(New throughout, updates with further details from sentencing))
By Nate Raymond
NEW YORK, June 25 A former partner at the
defunct law firm Jenkens & Gilchrist was sentenced to 15 years
in prison on Wednesday following his conviction in what
prosecutors call the largest criminal tax fraud in U.S. history.
Paul Daugerdas, who once ran the law firm's Chicago office,
had been found guilty by a New York federal jury on charges
including conspiracy, tax evasion and mail fraud.
Prosecutors said Daugerdas reaped $95 million from the
scheme, which involved fraudulent tax deductions or benefits
exceeding $7 billion and $1.63 billion in lost U.S. tax revenue.
U.S. District Judge William Pauley, who imposed the
sentence, said Daugerdas had "tapped into the incredible greed
of the wealthy," and corrupted numerous professionals to advance
a scheme to promote fraudulent tax shelters.
"Daugerdas is in a class by himself," Pauley said. "He was
at the apex of tax shelter racketeers."
Pauley also ordered Daugerdas to forfeit $164.7 million and
pay $371 million in restitution jointly with other
Prosecutors said Daugerdas, 63, devised and supervised the
promotion of fraudulent tax shelters over almost two decades.
They said much of the fraud took place while he worked at
Jenkens & Gilchrist, which Daugerdas joined in 1998.
Other attorneys at the 600-lawyer firm as well as
co-conspirators at Deutsche Bank AG and accounting
firm BDO Seidman helped carry out the fraud, prosecutors said.
Jenkens & Gilchrist, based in Dallas, dissolved in 2007
after agreeing to pay a $76 million penalty to the Internal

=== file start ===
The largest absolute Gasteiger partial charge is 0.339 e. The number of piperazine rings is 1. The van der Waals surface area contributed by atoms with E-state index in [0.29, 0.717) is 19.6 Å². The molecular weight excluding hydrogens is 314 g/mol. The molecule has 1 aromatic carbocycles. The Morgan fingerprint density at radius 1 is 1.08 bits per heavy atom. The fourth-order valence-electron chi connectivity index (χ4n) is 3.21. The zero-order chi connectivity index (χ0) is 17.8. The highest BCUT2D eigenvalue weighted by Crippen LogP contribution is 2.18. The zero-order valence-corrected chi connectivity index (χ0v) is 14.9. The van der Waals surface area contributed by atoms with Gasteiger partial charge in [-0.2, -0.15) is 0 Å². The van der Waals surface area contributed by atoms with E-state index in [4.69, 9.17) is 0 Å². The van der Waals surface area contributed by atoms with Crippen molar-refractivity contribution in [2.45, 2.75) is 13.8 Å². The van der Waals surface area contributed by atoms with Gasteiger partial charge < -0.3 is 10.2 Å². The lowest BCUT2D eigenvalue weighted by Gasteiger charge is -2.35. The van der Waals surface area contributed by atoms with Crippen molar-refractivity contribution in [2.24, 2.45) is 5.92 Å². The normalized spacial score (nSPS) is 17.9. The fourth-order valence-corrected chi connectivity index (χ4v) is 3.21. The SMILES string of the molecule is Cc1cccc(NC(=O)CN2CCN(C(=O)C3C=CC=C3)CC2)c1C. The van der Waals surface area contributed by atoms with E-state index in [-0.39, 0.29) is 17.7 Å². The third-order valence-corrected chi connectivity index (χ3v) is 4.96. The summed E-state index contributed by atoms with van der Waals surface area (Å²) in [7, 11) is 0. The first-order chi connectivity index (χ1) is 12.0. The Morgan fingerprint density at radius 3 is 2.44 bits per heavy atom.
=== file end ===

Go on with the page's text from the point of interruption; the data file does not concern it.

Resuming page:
Revenue Service in connection with the investigation.
Daugerdas was indicted in 2009. A jury found him guilty in
2011, along with former Jenkens partner Donna Guerin; Denis
Field, BDO's former chief executive; and David Parse, a Deutsche
Bank broker. The jury acquitted another Deutsche broker, Raymond
Parse was sentenced in 2013 to 3-1/2 years in prison.
Daugerdas, Guerin and Field won a retrial after the judge
determined a juror had lied during jury selection, a fact Pauley
recounted Wednesday in questioning why prosecutors had not
brought charges against her.
Guerin pleaded guilty to conspiracy and tax evasion charges
ahead of the second trial and was sentenced last year to eight
years in prison.
At the retrial, Daugerdas was found guilty on seven of the
16 counts he faced, while Field was acquitted.
Prosecutors had sought at least 20 years in prison for
Daugerdas, a term his lawyer argued ignored his acquittal on
charges that encompassed much of the case.
"The verdict should make a difference," Henry Mazurek,
Daugerdas' lawyer, said.
One other Jenkens & Gilchrist partner and five BDO partners
pleaded guilty to related charges.
BDO USA, as the accounting firm is now known, agreed in 2012
to pay $50 million to resolve related claims. Deutsche Bank
separately agreed in 2010 to pay $553.6 million as part of a
The case is U.S. v. Daugerdas, U.S. District Court, Southern
District of New York, No. 09-cr-00581.
(Editing by Marguerita Choy, Leslie Adler and David Gregorio)